Some minor spoilers are inevitable so read the rest of this section only if thusly prepared…
SC2 picks up the action where TSC leaves off. We’ve got our new Santa (Tim Allen) managing things up at the North Pole and doing a fine job. Then comes trouble…the fine print of the Become-the-new-Santa card reveals “The Mrs. Clause” specifying that Santa has exactly one month left to find a Mrs. Clause (get married) or else the clock is going to do a stroke-of-midnight-carriage-back-to-a-pumpkin number on him. Complicating things further, his son has managed to get onto the “naughty” list (yes, he checked it twice to be sure) and so Santa heads back “home” to try to work things out before time runs out.
I know on paper none of this sounds particularly inspired or moving. Where the magic comes in is the way Director Michael Lembeck delivers it. I’ve identified 3 key elements that I think are part of its success (I’m sure there are more):
- [*]Despite all the glitz and sparkle of the visuals, sets, and costumes, the character acting in this film is spot-on and remarkably believable. You really feel these characters, and you trust them with take-it-for-granted sense of faith you'd typically associate with a more serious drama. And these characters feel like real people...not some script-writer's puppet or formulaic invention. Even characters that at first would seem to be the typically cardboard-cut-out types like the “hardened and bitter female school principal” (played by Elizabeth Mitchell) surprise you by revealing a substantial level of depth and dimensionality. Comedies (and this is a comedy) often don’t bother to try to create characters who preserve a strong sense of realism like this. I was very impressed with the acting team (and Lembeck’s handling of them).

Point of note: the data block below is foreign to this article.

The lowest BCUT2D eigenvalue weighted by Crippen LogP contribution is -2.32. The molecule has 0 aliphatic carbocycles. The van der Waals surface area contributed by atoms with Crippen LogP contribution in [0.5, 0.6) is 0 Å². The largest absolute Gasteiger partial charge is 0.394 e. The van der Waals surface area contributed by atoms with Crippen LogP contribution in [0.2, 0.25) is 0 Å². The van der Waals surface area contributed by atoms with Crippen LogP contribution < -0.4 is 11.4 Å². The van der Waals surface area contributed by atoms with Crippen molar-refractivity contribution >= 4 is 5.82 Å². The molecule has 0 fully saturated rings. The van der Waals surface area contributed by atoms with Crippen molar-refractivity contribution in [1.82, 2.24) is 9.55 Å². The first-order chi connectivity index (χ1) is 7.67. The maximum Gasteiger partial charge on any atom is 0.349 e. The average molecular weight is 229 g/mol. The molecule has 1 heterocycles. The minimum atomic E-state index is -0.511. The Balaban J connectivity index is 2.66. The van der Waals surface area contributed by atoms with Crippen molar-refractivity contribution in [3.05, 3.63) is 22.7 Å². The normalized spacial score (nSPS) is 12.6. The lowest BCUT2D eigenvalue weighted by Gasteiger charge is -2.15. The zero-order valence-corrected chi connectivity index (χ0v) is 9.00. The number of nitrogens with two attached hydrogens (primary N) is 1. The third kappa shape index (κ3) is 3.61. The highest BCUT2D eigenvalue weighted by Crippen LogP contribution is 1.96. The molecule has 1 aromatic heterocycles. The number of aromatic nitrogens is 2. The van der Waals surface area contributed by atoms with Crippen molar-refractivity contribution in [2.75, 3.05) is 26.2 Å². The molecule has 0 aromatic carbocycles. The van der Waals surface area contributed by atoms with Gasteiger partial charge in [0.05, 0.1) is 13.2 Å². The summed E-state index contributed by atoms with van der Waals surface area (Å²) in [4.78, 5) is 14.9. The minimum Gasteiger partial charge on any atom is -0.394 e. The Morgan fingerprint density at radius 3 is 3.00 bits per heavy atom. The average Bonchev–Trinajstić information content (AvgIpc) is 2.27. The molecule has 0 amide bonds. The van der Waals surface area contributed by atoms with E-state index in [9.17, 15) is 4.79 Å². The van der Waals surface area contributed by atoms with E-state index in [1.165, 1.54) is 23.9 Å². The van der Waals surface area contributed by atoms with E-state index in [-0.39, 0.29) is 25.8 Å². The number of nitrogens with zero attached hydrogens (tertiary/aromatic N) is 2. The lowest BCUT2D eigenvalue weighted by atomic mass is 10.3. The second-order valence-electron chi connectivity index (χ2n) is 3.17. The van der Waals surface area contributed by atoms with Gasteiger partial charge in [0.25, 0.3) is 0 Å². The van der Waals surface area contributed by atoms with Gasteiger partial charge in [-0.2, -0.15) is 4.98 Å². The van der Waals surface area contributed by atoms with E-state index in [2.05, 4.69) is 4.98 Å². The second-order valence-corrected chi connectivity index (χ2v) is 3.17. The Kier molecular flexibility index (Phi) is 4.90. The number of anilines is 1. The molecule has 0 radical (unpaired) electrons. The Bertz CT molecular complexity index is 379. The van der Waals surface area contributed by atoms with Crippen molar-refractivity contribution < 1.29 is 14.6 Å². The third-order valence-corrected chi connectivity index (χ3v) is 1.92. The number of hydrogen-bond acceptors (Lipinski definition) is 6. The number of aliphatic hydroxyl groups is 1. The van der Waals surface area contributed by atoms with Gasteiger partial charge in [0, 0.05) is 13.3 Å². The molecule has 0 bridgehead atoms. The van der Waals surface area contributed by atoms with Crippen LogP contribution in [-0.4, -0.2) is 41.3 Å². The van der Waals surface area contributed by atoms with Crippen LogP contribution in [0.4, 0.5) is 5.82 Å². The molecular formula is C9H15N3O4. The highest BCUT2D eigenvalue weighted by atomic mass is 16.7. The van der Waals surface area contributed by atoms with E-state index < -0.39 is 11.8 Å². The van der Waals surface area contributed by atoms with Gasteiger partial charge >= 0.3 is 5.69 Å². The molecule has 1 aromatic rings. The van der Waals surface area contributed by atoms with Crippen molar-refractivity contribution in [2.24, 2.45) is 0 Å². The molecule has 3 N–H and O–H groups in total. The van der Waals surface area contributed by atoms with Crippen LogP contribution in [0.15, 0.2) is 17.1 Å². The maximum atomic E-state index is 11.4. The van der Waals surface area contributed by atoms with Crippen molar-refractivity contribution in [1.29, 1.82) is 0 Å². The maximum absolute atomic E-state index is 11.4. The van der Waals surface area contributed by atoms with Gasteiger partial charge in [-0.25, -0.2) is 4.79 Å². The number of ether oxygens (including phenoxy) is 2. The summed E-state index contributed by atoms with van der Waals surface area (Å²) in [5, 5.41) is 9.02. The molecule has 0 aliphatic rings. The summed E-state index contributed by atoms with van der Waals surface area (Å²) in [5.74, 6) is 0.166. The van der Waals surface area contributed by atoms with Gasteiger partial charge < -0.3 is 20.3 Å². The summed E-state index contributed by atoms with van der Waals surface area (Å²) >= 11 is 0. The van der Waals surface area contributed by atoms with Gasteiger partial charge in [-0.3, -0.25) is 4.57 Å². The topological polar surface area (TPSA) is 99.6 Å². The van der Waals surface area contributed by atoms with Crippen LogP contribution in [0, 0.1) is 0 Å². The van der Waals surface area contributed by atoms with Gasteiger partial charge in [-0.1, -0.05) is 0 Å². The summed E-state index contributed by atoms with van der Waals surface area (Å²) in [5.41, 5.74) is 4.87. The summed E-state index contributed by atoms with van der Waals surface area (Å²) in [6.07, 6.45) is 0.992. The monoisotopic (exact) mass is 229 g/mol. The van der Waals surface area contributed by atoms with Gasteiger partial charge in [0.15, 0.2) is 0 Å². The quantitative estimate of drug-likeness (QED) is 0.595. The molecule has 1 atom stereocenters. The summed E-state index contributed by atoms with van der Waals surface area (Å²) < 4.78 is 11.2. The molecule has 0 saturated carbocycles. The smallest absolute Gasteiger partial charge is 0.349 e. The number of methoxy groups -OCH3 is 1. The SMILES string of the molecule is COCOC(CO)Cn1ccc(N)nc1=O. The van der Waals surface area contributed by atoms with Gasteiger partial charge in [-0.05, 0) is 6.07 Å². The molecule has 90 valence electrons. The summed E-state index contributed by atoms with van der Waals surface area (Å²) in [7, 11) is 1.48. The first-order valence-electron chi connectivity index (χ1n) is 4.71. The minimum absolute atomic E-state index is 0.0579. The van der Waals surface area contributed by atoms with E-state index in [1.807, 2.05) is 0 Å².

[*]The screenplay is good. What good is it to have good actors if the words they’re saying sound cheesy and lame? (think Phantom Menace…just had to say it, sorry…back on track now...) No scripting weakness plagues this film. Oh no. SC2 is well-written which, in combination with good acting, creates a genuinely moving experience for the viewer.
[*]Lembeck is a man with heart, and his love for this film creates a sense of magic that is tangible. There are scenes that are truly beautiful in this movie. Beautiful at a very deep level—a level of rich human experience. The scene that touched me most (some soggy tissues to prove it) was (spoiler warning…) when Allen attends the school-staff Christmas Party which is populated with adults who’ve lost touch with the Spirit of Christmas. Whipping up a bit of Santa magic, Allen begins to distribute gifts to each of the faculty members. As each gift is opened, it contains a coveted/wished-for toy from that person’s childhood, which rips right to the emotional core of the individual as well as you, the person watching. The power and simple beauty of this moment is on the level of Cary Grant pointing out the story behind the Roman coin to the old professor who's lost his inspiration (The Bishop’s Wife), or when Jimmy Stuart’s friends come pouring into his living room with donations to save his family’s firm and personal reputation (Wonderful Life), or when Linus takes the spotlight as the house-lights dim and silences the chaos of the floundering Peanut’s Christmas pageant by sharing with everyone the true meaning of Christmas. Magical moments like that are worth watching an entire movie to experience, and Santa Clause 2 has got a few of them.